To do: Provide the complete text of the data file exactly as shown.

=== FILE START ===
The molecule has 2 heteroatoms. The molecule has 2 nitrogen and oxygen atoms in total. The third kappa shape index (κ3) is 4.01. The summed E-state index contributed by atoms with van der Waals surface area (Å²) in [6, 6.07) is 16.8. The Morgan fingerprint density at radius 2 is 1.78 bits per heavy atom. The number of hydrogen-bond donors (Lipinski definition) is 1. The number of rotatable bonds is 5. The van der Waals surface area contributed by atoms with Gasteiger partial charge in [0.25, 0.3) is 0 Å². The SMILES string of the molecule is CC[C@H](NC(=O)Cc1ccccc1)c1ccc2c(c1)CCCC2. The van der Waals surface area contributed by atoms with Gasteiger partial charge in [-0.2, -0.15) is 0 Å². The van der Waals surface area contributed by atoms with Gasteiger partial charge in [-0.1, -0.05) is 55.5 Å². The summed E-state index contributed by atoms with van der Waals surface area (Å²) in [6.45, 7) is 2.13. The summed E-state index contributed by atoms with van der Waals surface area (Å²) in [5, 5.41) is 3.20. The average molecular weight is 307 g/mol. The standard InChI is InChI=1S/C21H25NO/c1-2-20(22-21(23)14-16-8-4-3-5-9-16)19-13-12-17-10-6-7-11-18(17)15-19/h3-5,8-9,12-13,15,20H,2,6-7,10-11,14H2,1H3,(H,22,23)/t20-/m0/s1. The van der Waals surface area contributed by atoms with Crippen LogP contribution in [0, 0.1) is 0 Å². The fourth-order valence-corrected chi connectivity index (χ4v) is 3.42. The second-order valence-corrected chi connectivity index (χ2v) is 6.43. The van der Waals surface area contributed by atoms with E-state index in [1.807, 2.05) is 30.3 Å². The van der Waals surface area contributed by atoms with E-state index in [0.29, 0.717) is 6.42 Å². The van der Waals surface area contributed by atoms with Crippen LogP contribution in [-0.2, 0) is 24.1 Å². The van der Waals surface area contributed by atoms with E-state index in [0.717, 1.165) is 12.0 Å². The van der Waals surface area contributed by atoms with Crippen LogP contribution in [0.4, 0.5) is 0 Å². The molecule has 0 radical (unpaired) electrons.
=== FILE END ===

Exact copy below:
The molecule has 2 heteroatoms. The molecule has 2 nitrogen and oxygen atoms in total. The third kappa shape index (κ3) is 4.01. The summed E-state index contributed by atoms with van der Waals surface area (Å²) in [6, 6.07) is 16.8. The Morgan fingerprint density at radius 2 is 1.78 bits per heavy atom. The number of hydrogen-bond donors (Lipinski definition) is 1. The number of rotatable bonds is 5. The van der Waals surface area contributed by atoms with Gasteiger partial charge in [0.25, 0.3) is 0 Å². The SMILES string of the molecule is CC[C@H](NC(=O)Cc1ccccc1)c1ccc2c(c1)CCCC2. The van der Waals surface area contributed by atoms with Gasteiger partial charge in [-0.2, -0.15) is 0 Å². The van der Waals surface area contributed by atoms with Gasteiger partial charge in [-0.1, -0.05) is 55.5 Å². The summed E-state index contributed by atoms with van der Waals surface area (Å²) in [6.45, 7) is 2.13. The summed E-state index contributed by atoms with van der Waals surface area (Å²) in [5, 5.41) is 3.20. The average molecular weight is 307 g/mol. The standard InChI is InChI=1S/C21H25NO/c1-2-20(22-21(23)14-16-8-4-3-5-9-16)19-13-12-17-10-6-7-11-18(17)15-19/h3-5,8-9,12-13,15,20H,2,6-7,10-11,14H2,1H3,(H,22,23)/t20-/m0/s1. The van der Waals surface area contributed by atoms with Crippen LogP contribution in [0, 0.1) is 0 Å². The fourth-order valence-corrected chi connectivity index (χ4v) is 3.42. The second-order valence-corrected chi connectivity index (χ2v) is 6.43. The van der Waals surface area contributed by atoms with E-state index in [1.807, 2.05) is 30.3 Å². The van der Waals surface area contributed by atoms with E-state index in [0.29, 0.717) is 6.42 Å². The van der Waals surface area contributed by atoms with Crippen LogP contribution in [-0.2, 0) is 24.1 Å². The van der Waals surface area contributed by atoms with E-state index in [0.717, 1.165) is 12.0 Å². The van der Waals surface area contributed by atoms with Crippen LogP contribution in [0.4, 0.5) is 0 Å². The molecule has 0 radical (unpaired) electrons.